The number of people interested in vermicomposting or worm composting is steadily increasing as interest continues to grow in all types of composting.
Vermicomposting or using worms as your indoor or outdoor composting system, requires little effort as long as the bin is set up correctly.
What is vermicompost?
Vermicompost is the end result of the composting process when worms eat kitchen scraps and reward you a mix of worm casings, decomposing vegetable matter and bedding materials.
The end result of these diverse elements is extremely rich and valuable compost.
The convenience factor is high as once the bin is set up correctly the maintenance is minimal.
To buy or not to buy?
You can either make your own worm bin or purchase one that is specifically made for the purpose.
For ease with maintenance and general day to day use I would definitely recommend a purpose built bin.
They are easy to look after and children are quite capable of helping with day to day maintenance.
However, making your own bin would certainly be a good introduction to vermicomposting.
The bins don’t smell and can be a great way to raise funds for a school or club by selling the liquid fertilizer.
I have seen a row of worm factories outside a classroom, in a carpeted area, monitored by 12 year olds with great success and no smell or mess.
Selling the liquid fertilizer was easy, as who wouldn’t want a cheap organic fertilizer for the garden. In fact it was hard to keep up with demand.
The children from the class brought in kitchen scraps from home and they raised money for the school, all while learning about composting and running a small business.
I should add that most of the children lived close to the school and could quite easily walk to school so it was an ideal situation for such a project.
Having said that vermicomposting is suitable for children, the converse is also true, it is suitable for elderly people who enjoy gardening and no longer want to or are maybe unable to maintain a compost pile.
The liquid fertilizer is easy to obtain as the bin has a spigot at the bottom for collecting the juice. The juice is dilutes with water in a 1:10 ratio approximately. There are no hard and fast rules about this.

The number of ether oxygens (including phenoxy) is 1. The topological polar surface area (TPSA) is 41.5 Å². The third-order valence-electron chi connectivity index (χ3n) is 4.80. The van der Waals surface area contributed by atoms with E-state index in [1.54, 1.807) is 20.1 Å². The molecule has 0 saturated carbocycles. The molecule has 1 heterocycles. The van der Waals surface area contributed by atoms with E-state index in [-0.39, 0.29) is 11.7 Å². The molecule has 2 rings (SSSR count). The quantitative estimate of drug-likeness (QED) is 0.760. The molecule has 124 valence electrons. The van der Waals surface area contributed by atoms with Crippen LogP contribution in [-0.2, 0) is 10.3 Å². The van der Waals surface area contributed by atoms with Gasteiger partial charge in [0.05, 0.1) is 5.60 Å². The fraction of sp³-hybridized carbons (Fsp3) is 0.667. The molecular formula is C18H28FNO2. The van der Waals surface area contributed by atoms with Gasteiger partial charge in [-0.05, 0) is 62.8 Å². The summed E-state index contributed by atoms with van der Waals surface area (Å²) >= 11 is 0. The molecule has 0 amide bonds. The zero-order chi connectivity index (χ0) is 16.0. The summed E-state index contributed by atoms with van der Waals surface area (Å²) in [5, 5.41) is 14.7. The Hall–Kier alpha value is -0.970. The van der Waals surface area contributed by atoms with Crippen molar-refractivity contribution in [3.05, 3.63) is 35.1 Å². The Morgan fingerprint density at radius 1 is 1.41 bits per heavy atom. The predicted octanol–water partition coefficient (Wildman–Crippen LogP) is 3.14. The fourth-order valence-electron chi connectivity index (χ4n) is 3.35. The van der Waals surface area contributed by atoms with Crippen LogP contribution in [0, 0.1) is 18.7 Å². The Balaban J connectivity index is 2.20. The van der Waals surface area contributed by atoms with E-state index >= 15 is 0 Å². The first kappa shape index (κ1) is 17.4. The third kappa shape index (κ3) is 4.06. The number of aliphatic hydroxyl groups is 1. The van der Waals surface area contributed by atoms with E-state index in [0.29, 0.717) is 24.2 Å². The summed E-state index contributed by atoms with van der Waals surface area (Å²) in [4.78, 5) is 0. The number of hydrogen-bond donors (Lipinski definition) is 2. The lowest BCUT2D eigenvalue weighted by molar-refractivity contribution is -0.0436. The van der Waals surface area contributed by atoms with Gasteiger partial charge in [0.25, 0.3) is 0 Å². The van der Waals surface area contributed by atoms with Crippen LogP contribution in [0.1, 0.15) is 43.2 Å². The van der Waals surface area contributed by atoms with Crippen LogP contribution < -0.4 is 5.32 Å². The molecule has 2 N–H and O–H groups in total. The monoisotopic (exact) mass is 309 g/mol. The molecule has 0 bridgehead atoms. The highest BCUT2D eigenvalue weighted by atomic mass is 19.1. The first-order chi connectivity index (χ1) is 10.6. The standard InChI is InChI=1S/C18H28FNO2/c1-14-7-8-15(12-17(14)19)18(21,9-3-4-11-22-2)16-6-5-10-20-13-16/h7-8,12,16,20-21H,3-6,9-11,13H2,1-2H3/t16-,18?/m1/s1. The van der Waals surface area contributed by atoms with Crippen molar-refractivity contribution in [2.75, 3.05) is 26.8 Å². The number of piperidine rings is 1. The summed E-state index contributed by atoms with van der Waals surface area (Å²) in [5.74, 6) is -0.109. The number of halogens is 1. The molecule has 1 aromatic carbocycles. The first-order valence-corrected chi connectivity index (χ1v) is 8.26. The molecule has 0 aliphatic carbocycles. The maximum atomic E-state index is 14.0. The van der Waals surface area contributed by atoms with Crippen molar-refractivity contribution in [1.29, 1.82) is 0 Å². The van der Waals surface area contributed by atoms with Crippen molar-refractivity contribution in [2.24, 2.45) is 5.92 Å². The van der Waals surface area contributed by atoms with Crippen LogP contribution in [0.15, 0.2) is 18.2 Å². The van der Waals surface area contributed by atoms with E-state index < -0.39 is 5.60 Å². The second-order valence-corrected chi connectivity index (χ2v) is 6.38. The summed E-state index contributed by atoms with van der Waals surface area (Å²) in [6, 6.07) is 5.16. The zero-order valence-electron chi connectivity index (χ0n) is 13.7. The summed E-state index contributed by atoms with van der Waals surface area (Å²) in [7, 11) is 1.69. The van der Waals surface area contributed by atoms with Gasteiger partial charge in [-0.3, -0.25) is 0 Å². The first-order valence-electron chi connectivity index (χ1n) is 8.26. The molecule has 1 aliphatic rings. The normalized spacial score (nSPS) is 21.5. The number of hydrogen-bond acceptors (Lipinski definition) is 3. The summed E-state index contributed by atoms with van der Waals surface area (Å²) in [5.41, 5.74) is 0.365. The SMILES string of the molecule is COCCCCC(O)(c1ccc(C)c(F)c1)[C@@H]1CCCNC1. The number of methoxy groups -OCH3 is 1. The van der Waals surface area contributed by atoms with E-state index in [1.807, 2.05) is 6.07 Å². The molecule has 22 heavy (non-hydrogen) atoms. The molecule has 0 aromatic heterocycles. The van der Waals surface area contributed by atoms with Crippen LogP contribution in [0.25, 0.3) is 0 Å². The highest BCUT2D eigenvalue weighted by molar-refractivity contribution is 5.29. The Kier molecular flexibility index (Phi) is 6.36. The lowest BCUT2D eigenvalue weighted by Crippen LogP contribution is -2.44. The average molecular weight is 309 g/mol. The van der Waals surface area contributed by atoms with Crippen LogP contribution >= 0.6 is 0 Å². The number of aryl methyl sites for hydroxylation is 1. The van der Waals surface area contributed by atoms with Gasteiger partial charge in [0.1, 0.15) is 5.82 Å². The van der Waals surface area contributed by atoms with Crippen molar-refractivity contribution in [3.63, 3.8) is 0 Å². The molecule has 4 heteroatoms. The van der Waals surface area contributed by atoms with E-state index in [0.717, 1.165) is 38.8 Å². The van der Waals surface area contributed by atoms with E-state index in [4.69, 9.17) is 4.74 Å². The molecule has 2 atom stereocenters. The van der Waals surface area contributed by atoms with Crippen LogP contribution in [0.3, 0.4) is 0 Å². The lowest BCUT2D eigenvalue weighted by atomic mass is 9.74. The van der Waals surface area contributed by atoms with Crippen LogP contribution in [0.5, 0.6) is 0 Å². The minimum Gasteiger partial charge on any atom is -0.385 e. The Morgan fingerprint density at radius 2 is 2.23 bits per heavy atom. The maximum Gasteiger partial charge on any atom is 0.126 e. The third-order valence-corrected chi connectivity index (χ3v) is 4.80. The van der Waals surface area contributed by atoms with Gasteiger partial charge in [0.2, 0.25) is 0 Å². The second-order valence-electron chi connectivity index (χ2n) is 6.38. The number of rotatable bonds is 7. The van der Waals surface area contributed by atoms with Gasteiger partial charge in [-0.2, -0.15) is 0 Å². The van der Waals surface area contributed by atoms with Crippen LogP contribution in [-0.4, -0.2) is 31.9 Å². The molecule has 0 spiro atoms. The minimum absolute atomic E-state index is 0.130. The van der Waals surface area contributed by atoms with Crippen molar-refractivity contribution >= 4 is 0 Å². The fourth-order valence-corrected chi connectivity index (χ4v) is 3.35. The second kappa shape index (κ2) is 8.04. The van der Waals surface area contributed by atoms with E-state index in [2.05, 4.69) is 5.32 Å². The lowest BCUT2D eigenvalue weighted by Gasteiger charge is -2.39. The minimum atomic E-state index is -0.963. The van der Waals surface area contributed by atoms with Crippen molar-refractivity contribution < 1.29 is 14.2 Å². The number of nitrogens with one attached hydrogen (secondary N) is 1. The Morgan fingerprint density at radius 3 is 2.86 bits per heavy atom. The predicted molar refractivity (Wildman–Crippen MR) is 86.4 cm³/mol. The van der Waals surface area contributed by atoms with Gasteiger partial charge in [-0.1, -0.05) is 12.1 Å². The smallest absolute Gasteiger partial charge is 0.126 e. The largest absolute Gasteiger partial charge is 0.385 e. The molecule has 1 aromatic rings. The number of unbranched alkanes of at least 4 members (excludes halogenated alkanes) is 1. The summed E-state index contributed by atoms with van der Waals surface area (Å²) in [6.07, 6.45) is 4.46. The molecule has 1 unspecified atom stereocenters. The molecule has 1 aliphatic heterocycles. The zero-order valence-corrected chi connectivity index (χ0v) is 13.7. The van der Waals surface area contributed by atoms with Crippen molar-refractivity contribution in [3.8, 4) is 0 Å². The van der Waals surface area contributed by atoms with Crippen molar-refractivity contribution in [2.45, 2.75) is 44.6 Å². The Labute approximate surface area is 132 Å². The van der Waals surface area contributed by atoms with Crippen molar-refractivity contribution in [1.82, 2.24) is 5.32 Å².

Vermicomposting can be carried out by anyone by following a few simple tips
- Worms like plant based materials such as fruit and vegetable matter, coffee grounds, tea leaves and tea bags and finely crushed egg shells
- Avoid acidic fruit and vegetables such as oranges and use onions sparingly
- Don’t use meat or dairy products in the worm farm
- Worms don’t have teeth so make sure the food matter is reasonably small
- Make sure the farm is kept moist. In hot climates it may sometimes be necessary to mist with water. Don’t let the farm become soggy
- To avoid attracting fruit flies cover the food scraps with bedding material, a piece of old carpet or some hessian.
- Bedding materials is often a mixture of shredded newspaper and peat or straw. If your worm bin is outside you can also use lawn clippings in limited amounts. Don’t add too much or it will be too hot for the worms
- Cold climates are fine for worm farms providing the worms are kept fed
- If your worm farm is outside and ants are a problem, stand the legs in small pots of water
- Make sure the lid is always on to avoid flies deciding the worm farm is a good place to live.
The worms used in worm composting or vermicomposting are called Red Wrigglers/Wigglers .